(CBS/AP) It's been another astounding day on Wall Street, with the Dow Jones industrials soaring nearly 900 points as investors scooped up stocks that were pounded lower in recent sessions.
"We've had some pretty bad news and the consumer confidence was pretty grim this morning," said Doreen Mogavero of Mogavero, Lee & Co. "So I'm amazed it was able to be shaken off as well as it was."
The markets also shrugged off more bad housing numbers which revealed the average price of a home has fallen nearly 18 percent over the past year, reports CBS News business correspondent Anthony Mason.
Most of the move came in the final hour of trading, and the sudden surge lifted blue chip stocks like Walmart, which was up 11 percent, Boeing, up 15 percent and General Motors, up 14 percent.
When the closing bell rang, the Dow had its second biggest point gain ever.
"But we still have to see if it sticks," Mogavero said. "You know we've had so much volatility in these markets the last few weeks. I mean we saw a 900-point move up the other day and we lost that all again. So let's see what happens. I'm not going to put too much stock in today."
That's a widespread sentiment on the street, Mason reports. In other words, beware: it may only be a bear market bounce. The rally added a trillion dollars in value to the Wilshire 5000 index. But it's still down 37 percent for the year. The climb back's going to be a long one.
Analysts said some investors were buying in anticipation that the Federal Reserve will cut its fed funds rate by half a point to 1 percent on Wednesday. Others said the market had just fallen too far, with the Dow having dropped more than 500 points, the previous two trading days.
Still, the day was remarkable because investors brushed off a big drop in consumer confidence reported by the Conference Board.
The Dow is up about 889 points at the 9,065 level. That was its second-largest point gain, coming after the 936 points the Dow jumped on Oct. 13.
The market did pull off its highs after the Conference Board said its index of consumer confidence has fallen to 38 in October, well below the 51 analysts expected. Wall Street is worried that consumers, whose spending drives more than two-thirds of economic growth, will keep pulling back, particularly as the holiday shopping season approaches - but with a litany of bad economic news this month, many investors expected the index to sag.
"The market already reflects a very, very poor outlook. That said, these numbers are coming in way lower than expected," said Jack Ablin, chief investment officer at Harris Private Bank.
A higher open came as home prices tumbled by the sharpest annual rate ever in August, with little indication of a turnaround in sight, a closely watched index showed.
The Standard & Poor's/Case-Shiller 20-city housing index dropped a record 16.6 percent from August last year, the largest drop since its inception in 2000. The 10-city index plunged 17.7 percent, its biggest decline in its 21-year history.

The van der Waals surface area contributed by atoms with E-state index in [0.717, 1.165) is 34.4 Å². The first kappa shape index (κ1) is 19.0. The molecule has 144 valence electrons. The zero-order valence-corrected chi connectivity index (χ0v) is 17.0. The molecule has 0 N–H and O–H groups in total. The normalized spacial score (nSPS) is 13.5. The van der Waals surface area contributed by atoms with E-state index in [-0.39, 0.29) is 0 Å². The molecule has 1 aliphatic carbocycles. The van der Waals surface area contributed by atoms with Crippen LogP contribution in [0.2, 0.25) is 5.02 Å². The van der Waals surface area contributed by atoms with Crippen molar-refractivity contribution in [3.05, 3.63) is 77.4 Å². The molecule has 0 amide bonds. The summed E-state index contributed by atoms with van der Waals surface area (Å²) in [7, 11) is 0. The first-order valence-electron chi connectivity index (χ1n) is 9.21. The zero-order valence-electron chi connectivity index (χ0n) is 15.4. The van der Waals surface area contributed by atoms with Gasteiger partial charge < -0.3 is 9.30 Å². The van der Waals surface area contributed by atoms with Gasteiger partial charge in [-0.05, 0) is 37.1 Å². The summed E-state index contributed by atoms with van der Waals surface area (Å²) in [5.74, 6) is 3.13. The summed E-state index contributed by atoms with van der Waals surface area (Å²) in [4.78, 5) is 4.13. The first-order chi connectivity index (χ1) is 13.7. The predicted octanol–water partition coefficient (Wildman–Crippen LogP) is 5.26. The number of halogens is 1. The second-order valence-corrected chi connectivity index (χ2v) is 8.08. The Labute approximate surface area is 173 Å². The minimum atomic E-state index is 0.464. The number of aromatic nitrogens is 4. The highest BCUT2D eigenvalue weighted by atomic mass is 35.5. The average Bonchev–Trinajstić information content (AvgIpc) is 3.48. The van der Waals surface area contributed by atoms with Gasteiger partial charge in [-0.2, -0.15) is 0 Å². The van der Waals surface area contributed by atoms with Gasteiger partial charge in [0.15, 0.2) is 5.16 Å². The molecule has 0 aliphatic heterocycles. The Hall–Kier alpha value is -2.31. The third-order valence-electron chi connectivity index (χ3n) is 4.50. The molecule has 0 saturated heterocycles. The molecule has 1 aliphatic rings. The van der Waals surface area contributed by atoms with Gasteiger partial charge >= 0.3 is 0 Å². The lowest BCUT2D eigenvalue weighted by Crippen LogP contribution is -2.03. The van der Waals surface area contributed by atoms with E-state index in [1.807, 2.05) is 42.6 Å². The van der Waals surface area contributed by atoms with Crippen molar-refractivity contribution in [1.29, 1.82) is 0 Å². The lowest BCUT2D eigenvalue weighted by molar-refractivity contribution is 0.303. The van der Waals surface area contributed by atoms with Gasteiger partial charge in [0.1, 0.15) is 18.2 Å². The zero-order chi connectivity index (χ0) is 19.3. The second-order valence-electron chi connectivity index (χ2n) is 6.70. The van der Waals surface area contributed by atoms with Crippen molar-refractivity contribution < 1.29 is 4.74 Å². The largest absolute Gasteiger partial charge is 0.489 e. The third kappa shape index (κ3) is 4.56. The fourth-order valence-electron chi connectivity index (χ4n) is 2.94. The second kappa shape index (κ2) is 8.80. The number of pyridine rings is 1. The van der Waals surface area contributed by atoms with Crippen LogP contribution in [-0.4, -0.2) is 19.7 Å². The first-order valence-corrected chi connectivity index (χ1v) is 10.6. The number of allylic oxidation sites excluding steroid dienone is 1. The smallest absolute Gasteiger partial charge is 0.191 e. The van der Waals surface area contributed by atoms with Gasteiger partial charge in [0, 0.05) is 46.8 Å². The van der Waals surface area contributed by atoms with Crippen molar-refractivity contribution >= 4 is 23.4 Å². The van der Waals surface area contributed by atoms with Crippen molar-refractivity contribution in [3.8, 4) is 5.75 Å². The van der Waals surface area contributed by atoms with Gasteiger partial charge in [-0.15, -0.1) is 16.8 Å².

The buying came even as casualties from the global crisis piled up Tuesday: Whirlpool Corp. said it will cut about 5,000 jobs by the end of 2009, Iceland said it needs $6 billion and Germany said Pakistan must secure a loan from the International Monetary Fund within a week.
By holding onto gains, the market seemed to have come to terms with the fact that bad economic news will continue to stream in.
Bond prices were mixed as some investors looked for the safety of government debt. The yield on the three-month Treasury bill, regarded as the safest investment around and an indicator of investor sentiment, fell to 0.75 percent from 0.77 percent Monday. The lower yield indicates an increase in demand. Meanwhile, the yield on the benchmark 10-year Treasury note rose to 3.77 percent from 3.69 percent late Monday.
The dollar was mixed against other major currencies, while gold prices fell.
Light, sweet crude fell 7 cents to $63.15 a barrel on the New York Mercantile Exchange.
On Monday, the U.S. government said it will start doling out $125 billion to nine major banks this week to get credit flowing again.
Assistant Treasury Secretary David Nason said the deals with the nine banks were signed Sunday, and the government will make the stock purchases this week. The deals are designed to bolster the banks' balance sheets so they will begin more normal lending.
The action will mark the first deployment of resources from the government's $700 billion financial rescue package passed by Congress on Oct. 3.
The bailout package has undergone a major change in emphasis since it was passed by Congress. Treasury Secretary Henry Paulson decided to use $250 billion of the $700 billion to make direct purchases of bank stock, partially nationalizing the country's banking system, as a way to get money into the financial system more quickly.
The plan is also aimed at clearing banks' balance sheets of bad assets. That effort has yet to begin although the administration expects to use $100 billion to purchase bad assets in coming months.
Meanwhile overseas, investors worldwide snapped up stocks after posting huge declines Monday on economic worries. Japan's Nikkei stock average jumped 6.41 percent and Hong Kong's Hang Seng index surged 14.4 percent - its biggest gain in 11 years - a day after plunging more than 12 percent. In afternoon trading, Britain's FTSE 100 rose 2.23 percent, Germany's DAX index jumped 5.49 percent, and France's CAC-40 rose 0.64 percent.
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